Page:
Michigan union’s school ‘reform’ plan: new taxes, more spending

February 4, 2013

Trevor TenBrink Trevor TenBrink

Trevor was website administrator for EAG from December 2012 to March 2014.
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By Victor Skinner
EAGnews.org

LANSING, Mich. – Michigan’s teachers union recently announced its “reform” plan for public schools: create a new Internet tax and increase the state sales taxes to expand the current K-12 system.

moneyglassesInstead of empowering parents with educational options – encouraging them to engage in their child’s education – the Michigan Education Association wants to prop up the old, ineffective system with a lot of new money.

The union wants to expand public education to 2-year-olds and to force community colleges to award credits to high schoolers who earn a B or better in certain subjects at their public school. The MEA also proposed year-round academic programs for at-risk students and to “fully fund” education for special-needs students, the Lansing State Journal reports.

The MEA’s plan is designed to increase adult employment, rather than student achievement. All of the reforms outlined in the union’s plan require public schools to substantially increase spending on labor without any real changes to how the tax money is spent. The plan indirectly calls for more teachers without any realistic provisions for measuring and monitoring the quality of instruction students receive.

MEA officials also appear to be sharpening their argument against performance-based school funding. The union’s “reform” plan warns that “such drastic changes should be undertaken very carefully,” the Journal reports.

“Any attempt to measure performance and use that as the comparative basis on which to base funding must take into account the effort and ability of the classroom professionals,” according to the MEA plan. “It must also take into account the organization and effectiveness of the school district in creating the environment under which those professionals perform their duties.

“Further, it must take into account the effort put forth by each student into his/her education. This includes factors like attendance, engaging in the learning process and completing the requirements of courses of study.”

In other words, the MEA wants to inject so many variables and other factors into the process that it will be nearly impossible to measure anything, much less hold teachers accountable for student learning.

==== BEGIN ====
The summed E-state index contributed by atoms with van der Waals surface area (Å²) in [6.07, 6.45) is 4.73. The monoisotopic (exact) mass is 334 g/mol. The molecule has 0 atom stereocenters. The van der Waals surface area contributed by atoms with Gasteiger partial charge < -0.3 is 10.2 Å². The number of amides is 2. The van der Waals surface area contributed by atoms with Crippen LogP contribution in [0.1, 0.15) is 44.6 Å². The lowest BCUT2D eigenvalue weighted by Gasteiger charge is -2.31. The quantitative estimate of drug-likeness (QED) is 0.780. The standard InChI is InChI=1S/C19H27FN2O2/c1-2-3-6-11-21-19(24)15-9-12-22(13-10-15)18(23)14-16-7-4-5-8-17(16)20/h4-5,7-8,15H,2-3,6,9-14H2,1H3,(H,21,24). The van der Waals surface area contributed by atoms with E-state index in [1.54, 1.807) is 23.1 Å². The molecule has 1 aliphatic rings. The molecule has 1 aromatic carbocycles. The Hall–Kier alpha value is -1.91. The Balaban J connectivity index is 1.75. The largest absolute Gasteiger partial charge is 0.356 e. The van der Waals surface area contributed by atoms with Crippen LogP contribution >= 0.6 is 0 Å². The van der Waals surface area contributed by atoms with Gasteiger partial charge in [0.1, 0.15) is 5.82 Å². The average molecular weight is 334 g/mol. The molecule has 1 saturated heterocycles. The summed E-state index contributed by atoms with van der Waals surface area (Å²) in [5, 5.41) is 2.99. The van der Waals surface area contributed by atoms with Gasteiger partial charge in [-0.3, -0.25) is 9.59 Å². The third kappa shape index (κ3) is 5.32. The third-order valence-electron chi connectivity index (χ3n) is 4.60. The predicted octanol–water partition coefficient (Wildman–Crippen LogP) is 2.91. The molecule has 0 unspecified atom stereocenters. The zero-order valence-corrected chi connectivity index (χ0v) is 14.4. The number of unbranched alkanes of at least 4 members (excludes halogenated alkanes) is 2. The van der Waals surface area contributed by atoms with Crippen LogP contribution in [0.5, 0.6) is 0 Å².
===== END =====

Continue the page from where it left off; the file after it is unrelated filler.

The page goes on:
Perhaps the most offensive union suggestion, however, is its desire to increase the burden on taxpayers to cover the cost of its public education expansion. The union wants Congress to enact an Internet tax to force online merchants to tax Michigan residents. The union also “proposes extending the sales tax to select services to raise the revenue needed to fund public education,” according to the Journal.

We don’t like the union’s ideas. We don’t think they would work. If schools could be improved simply by pumping more money into them, then America’s government schools would be world class. Education spending in the U.S. has climbed steadily while student learning has flat-lined.

We believe a far better approach would be to increase educational options for parents, like virtual, charter and private school opportunities, and to let parents decide the best place for their children to learn. Moving toward true school choice increases competition and forces both public and private schools to elevate their game to attract students and revenue.

If parents have transparent information about schools, including understandable data on how students are performing, they’ll naturally pick the best schools and force poor performing schools to shut their doors.

If the teachers union was serious about improving student learning, it would embrace the concepts of school choice and push educators to strive to make their schools the best.

If the MEA was focused on students it would realize public schools could implement some of its suggested changes by eliminating union perks that have nothing to do with education – such as unused sick day bonuses – without asking overworked taxpayers for more money.

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